Accounts that do not reveal the identities of those behind them have flourished online for years, gaining followers for their content on politics, humor, human rights and more. People have used anonymity on social media to avoid persecution by repressive authorities or to talk about sensitive experiences. Many left-wing protesters adopted anonymous online identities during the Occupy Wall Street movement of the early 2010s.

But the rapid rise of a group of right-wing pseudonymous influencers acting as alternative sources of information is more recent. It coincides with a decline in public trust in government and the media due to the 2020 presidential election and the COVID-19 pandemic.

These influencers often spread misinformation and otherwise misleading content, often in service of the same recurring narratives, such as alleged voter fraud, the woke agenda, or Democrats supposedly encouraging a wave of people through illegal immigration to steal elections or replace white people.


. They often use similar content and reshare each other’s posts.

The account that posted the recent disinformation has also spread false information about the war between Israel and Hamas, sharing a post-latest case that falsely claimed that a Palestinian crisis actor was “pretending to be seriously injured.”

Since taking over Twitter in 2022, Musk has fostered the rise of these accounts, regularly commenting on their posts and sharing their content. He also protected their anonymity. In March, X updated its privacy policy to prevent people from revealing the identity of an anonymous user.

Musk also rewards high engagement with financial payouts. The X-user who spread the false information about new voter registrants has amassed more than 2.4 million followers since joining the platform in 2022. The user reported in a post last July that he made more than $10,000 with X did not respond to a request for comment, which was followed by an automated reply.

Tech watchdogs said that while it is crucial to maintain space for anonymous voices online, they should not spread lies without accountability.

Companies should vigorously enforce terms of service and content policies that promote election integrity and information integrity in general, said Kate Ruane, director of the Free Expression Project at the Center for Democracy and Technology.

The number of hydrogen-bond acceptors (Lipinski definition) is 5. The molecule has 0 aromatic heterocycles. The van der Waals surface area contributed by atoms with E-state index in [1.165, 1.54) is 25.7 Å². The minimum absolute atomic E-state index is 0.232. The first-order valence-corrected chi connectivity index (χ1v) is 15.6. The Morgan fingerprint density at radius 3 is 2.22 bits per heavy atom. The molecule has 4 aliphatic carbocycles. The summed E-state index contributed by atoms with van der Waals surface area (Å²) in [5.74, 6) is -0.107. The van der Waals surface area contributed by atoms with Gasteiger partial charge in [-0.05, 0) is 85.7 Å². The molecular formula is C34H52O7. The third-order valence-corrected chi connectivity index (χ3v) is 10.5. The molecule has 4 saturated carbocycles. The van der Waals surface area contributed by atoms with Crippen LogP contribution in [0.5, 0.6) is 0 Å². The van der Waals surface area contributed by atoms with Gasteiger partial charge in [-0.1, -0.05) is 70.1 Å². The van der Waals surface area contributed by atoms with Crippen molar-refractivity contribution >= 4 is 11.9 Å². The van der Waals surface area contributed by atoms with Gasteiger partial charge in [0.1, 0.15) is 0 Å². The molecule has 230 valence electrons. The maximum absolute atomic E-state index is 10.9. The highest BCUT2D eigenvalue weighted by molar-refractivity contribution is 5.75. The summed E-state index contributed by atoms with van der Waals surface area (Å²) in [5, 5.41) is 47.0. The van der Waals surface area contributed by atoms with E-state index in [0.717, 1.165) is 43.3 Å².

The success of these accounts shows how financially savvy users have used the online trolling playbook to their advantage, says Dale Beran, a lecturer at Morgan State University and author of It Came.

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from Something Awful: How a Toxic Troll Army Accidentally Measured Donald Trump into Office.

The art of trolling is to infuriate the other person,” he said. ‘And we now know that making someone angry really increases engagement and earns you followers and therefore gets you paid. So now it’s kind of a business.

Some pseudonymous accounts on X have used their brands to build a loyal audience on other platforms,

of inclusive



the video sharing platform Rumble and the encrypted messaging platform Telegram. The accounts themselves and many of their followers publicly promote their pride in America and its founding documents.

It’s concerning that many Americans place their trust in these shady online sources without thinking critically about who is behind them or how they intend to harm the country, said Kara Alaimo, a communications professor at Farleigh Dickinson University who has studied social media toxicity. has written. .

“We know that foreign governments, including China and Russia, are actively creating social media accounts designed to sow domestic division because they believe that weakening our social fabric will give their countries a competitive advantage,” she said. “And they are right.

Swenson and Goldin write for the Associated Press.